- You must mediate without showing favour to any specific person, interests or solutions.
In other words, you need to ensure that both parties see you as impartial, fair and operating from a totally balanced perspective.
A good question to ask yourself, if you intend to mediate, is this: is there any chance of someone seeing either you or your actions as favouring one member of staff over another? If your answer is yes, then it is advisable to get someone else to mediate. This person may be internal, such as someone from HR who is trained in mediation, or an external professional mediator.
6. How do I get disputing employees around the table?
The task of encouraging individuals to come to the table will require you to share clear understandable information about the nature of mediation, your role as mediator, the process itself and the opportunity it offers. The role of the manager is to take the opportunity to approach each individual separately to explore their interest in taking part in mediation, as well as to get a clear idea of their expectations about the process. Be prepared to emphasise the positive aspects of mediation, describing what takes place and how mediation can get everyone working together effectively.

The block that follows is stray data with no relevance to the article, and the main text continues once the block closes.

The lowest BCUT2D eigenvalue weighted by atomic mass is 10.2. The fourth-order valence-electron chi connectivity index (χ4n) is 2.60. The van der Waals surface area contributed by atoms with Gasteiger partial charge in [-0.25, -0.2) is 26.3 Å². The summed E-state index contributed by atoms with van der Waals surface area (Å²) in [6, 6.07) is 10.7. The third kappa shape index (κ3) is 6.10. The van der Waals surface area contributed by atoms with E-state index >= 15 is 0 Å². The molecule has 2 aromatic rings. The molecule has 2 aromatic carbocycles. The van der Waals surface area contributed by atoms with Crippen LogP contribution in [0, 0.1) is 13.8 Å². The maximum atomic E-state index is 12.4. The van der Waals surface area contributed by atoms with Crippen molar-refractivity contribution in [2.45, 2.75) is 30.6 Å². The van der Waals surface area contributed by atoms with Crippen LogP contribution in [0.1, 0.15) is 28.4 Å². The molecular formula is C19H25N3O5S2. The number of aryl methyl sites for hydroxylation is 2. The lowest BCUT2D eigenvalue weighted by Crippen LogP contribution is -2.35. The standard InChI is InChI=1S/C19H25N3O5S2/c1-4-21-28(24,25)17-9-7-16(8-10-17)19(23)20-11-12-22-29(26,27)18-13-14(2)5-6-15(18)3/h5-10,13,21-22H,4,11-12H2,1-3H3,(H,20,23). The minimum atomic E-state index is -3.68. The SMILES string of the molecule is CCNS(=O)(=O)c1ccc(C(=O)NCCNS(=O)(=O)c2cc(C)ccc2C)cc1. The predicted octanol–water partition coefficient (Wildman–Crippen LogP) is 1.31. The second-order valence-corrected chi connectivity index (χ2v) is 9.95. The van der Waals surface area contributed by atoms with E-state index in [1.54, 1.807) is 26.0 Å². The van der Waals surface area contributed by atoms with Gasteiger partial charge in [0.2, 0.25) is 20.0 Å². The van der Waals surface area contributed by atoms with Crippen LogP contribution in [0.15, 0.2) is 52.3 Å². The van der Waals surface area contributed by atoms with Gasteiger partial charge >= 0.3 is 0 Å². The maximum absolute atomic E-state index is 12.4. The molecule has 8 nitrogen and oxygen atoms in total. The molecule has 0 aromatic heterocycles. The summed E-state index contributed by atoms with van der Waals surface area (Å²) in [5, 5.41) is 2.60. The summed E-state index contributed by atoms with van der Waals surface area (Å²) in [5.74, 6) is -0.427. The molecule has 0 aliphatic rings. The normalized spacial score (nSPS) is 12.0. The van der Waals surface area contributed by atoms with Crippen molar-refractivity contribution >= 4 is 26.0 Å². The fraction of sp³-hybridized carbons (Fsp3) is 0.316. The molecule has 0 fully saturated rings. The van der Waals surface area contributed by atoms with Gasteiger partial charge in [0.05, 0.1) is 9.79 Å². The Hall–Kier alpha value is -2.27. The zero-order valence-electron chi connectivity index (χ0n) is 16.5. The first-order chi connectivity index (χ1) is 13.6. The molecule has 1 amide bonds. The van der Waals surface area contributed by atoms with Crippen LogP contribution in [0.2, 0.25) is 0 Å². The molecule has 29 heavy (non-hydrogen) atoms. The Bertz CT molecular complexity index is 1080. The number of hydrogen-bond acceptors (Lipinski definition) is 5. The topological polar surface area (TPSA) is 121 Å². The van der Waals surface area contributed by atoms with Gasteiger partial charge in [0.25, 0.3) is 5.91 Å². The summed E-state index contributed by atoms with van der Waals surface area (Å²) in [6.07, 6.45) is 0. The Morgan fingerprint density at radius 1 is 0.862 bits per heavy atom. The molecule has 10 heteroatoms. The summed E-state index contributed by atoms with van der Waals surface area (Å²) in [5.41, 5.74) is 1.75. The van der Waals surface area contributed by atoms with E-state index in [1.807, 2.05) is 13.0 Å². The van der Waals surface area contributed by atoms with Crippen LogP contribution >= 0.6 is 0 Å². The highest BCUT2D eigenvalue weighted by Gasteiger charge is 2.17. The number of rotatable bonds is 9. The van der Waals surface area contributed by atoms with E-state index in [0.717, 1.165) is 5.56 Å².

7. How do I handle the difficult emotions that arise?
Don’t be afraid of the emotions that may well arise in mediation. Typical among these are resentment and frustration. Each individual will express what they need. As the mediator, you need to gather information from both sides to understand what each individual will agree to work with.
Ask good questions, keeping your language simple, positive and impartial. Listen carefully to each person’s expression of their interest and what is important to them, giving each fair air time.
Assist each person by clarifying, reframing and summarising what is said to defuse any tension and help with the process of understanding.
8. How do I get staff to agree?
The mediation dialogue provides the opportunity for each staff member to reply to what was said, ask questions, and respond to the other person’s perceptions and feelings. It is during this time that a picture starts to develop regarding the obstacles, core issues and possibilities for moving forward.
At every stage, you are asking individuals to agree to seek a solution. This starts from the moment you approach them individually and ask them to participate in mediation meetings and continues during the meeting as they increasingly engage in the process and begin to move forward.
9. How do I deal with it if the mediation process breaks down at the meeting?
Sometimes, individuals are too upset or act disruptively or they want to stop and leave. At this point, it is important to explore the effect their choice will have on their own work, their future interactions with the other individual and their chances of getting what they want, as well as the impact on others concerned, such as other team members and their own work.